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A Former Napfa Official Is Guilty of Fraud

November 11, 2013

The Schadenfreude was palpable late last week after a federal jury in Seattle found former Napfa chairman Mark Spangler guilty of wire fraud and money laundering. As Financial Advisor reports, the owner of high-profile RIA the Spangler Group used his clients’ savings to invest in startups without telling them where their money was going. Perhaps predictably, advisors from other channels are asking the equivalent of “What can you expect?” One FA reader writes, “Napfa is a sham, and ‘fee-only’ is a battle cry for those who fear the oversight of compliance and the regulators.”

But Spangler’s case has been bizarre from the start, because while he kept quiet about his venture-capital hobby with clients, he was outspoken about it with peers in the industry. According to an FA column published when the FBI first homed in on him just over two years ago, Spangler talked at a 2000 Napfa conference about his startups, noting that many of his clients were wealthy employees of fast-growing Seattle companies like Starbucks and Microsoft. When Spangler described his investments, the columnist noted, “It sounded perfectly plausible that clients who earned their wealth in successful VC-type companies could get easily comfortable with more of the same.”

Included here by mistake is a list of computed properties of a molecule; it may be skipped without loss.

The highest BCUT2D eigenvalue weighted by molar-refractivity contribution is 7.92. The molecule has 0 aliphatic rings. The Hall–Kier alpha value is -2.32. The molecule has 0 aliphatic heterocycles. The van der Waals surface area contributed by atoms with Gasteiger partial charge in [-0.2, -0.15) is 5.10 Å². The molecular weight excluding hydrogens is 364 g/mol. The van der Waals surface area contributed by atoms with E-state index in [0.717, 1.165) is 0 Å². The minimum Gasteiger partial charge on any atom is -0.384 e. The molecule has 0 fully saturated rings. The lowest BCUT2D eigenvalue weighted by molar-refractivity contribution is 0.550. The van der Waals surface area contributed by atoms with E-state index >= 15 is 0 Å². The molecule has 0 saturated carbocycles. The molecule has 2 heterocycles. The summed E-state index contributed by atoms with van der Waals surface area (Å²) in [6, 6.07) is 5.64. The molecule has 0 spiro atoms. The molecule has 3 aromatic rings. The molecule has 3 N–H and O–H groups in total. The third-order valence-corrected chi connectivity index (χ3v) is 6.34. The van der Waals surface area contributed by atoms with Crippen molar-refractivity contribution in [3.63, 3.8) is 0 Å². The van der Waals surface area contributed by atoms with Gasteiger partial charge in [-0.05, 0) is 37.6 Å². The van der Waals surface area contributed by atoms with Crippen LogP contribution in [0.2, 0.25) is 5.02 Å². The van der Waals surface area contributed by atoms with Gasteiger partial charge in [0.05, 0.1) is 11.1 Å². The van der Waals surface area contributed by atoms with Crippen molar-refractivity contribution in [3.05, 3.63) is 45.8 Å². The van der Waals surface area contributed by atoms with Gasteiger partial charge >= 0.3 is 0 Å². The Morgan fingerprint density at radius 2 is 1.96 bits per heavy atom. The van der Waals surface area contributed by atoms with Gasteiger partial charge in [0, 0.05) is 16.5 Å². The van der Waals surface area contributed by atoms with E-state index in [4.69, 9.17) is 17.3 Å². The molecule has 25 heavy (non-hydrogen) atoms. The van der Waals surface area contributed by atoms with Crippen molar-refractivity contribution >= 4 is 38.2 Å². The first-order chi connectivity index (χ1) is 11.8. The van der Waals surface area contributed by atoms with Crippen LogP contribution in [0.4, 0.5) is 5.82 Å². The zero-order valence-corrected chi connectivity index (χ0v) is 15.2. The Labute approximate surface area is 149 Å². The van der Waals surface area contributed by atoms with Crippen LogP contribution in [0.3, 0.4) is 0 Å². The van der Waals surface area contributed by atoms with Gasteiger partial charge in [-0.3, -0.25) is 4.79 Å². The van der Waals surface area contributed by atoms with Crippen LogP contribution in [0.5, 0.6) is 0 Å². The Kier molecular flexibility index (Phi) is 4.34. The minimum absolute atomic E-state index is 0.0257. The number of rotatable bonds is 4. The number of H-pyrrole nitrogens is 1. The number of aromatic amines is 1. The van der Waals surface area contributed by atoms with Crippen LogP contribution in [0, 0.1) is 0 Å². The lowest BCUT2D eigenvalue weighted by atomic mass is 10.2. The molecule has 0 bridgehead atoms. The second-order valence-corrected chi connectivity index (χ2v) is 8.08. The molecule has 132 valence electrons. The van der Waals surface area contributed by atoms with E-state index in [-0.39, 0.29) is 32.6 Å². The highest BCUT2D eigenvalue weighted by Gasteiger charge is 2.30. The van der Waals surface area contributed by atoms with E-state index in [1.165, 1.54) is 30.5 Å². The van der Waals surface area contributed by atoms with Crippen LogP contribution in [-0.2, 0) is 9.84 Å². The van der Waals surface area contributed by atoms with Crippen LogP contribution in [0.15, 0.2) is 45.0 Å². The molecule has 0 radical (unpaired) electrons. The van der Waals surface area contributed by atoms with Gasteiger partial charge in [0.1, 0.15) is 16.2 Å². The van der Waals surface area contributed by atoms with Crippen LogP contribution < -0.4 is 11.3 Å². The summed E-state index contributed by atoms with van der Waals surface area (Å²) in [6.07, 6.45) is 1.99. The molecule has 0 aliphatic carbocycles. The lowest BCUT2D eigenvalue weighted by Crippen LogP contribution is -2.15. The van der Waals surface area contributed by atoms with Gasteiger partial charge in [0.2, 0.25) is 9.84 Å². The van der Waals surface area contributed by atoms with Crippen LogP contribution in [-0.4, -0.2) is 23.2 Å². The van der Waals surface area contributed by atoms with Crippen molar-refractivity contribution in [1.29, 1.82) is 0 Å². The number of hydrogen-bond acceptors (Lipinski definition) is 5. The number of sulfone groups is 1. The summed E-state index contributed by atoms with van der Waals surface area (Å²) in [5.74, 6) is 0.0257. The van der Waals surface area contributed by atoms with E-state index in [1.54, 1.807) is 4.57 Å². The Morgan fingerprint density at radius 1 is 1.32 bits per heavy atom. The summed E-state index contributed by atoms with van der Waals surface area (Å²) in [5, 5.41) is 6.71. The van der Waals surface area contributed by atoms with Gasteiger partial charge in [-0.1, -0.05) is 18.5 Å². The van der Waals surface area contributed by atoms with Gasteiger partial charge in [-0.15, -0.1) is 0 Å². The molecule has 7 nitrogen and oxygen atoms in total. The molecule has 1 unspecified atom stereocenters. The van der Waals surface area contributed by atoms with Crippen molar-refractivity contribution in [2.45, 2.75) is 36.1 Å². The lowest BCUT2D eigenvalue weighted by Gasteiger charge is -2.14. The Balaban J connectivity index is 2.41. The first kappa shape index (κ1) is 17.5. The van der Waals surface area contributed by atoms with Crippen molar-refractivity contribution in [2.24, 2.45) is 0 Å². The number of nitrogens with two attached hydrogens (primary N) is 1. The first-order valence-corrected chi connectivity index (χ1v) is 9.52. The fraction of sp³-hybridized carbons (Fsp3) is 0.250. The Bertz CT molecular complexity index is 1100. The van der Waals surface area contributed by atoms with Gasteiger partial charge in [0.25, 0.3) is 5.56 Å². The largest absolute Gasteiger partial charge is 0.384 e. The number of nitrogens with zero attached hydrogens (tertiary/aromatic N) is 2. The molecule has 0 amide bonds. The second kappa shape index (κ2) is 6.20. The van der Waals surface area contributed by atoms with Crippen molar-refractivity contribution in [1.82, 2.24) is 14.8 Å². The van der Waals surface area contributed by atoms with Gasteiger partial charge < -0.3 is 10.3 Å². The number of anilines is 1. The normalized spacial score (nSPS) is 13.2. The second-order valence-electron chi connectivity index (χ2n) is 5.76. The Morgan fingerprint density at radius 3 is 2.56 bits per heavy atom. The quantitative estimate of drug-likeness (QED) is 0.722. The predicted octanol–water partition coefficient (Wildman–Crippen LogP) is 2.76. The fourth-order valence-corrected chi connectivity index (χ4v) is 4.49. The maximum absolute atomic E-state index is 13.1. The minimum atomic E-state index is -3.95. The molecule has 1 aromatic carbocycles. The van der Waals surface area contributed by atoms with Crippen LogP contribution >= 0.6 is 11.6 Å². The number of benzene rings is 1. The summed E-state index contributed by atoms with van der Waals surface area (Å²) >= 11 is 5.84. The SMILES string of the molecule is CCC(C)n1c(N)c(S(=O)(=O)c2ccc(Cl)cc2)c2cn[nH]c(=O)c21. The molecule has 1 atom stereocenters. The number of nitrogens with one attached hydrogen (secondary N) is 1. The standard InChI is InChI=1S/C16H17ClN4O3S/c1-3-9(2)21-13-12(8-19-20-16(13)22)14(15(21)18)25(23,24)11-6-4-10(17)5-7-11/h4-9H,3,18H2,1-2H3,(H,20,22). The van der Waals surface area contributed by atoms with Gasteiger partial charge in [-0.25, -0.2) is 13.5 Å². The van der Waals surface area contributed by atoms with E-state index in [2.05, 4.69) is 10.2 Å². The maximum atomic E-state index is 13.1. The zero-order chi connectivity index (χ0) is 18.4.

Spangler was co-founder of TeraHop, a Georgia technology company that went belly-up in 2011, and of Seattle’s Tamarac, a maker of portfolio rebalancing software that Envestnet bought in February 2012 for $54 million, according to FA. The U.S. Attorney said his clients never consented to invest in such businesses, and their losses over the years reached $50 million. Meanwhile, besides funneling their assets into his startups, Spangler bought personal luxuries including a yacht. The SEC filed a civil complaint against him last year; that case will proceed after the criminal trial has ended, according to the Seattle Times.

The newspaper says Spangler is scheduled to be sentenced on Feb. 6, when he could get life in prison. “I hope they throw the book at him,” wrote one Seattle Times reader.

By Joan Warner
  • To read the Seattle Times article cited in this story, click here.
  • To read the Financial Advisor article cited in this story, click here.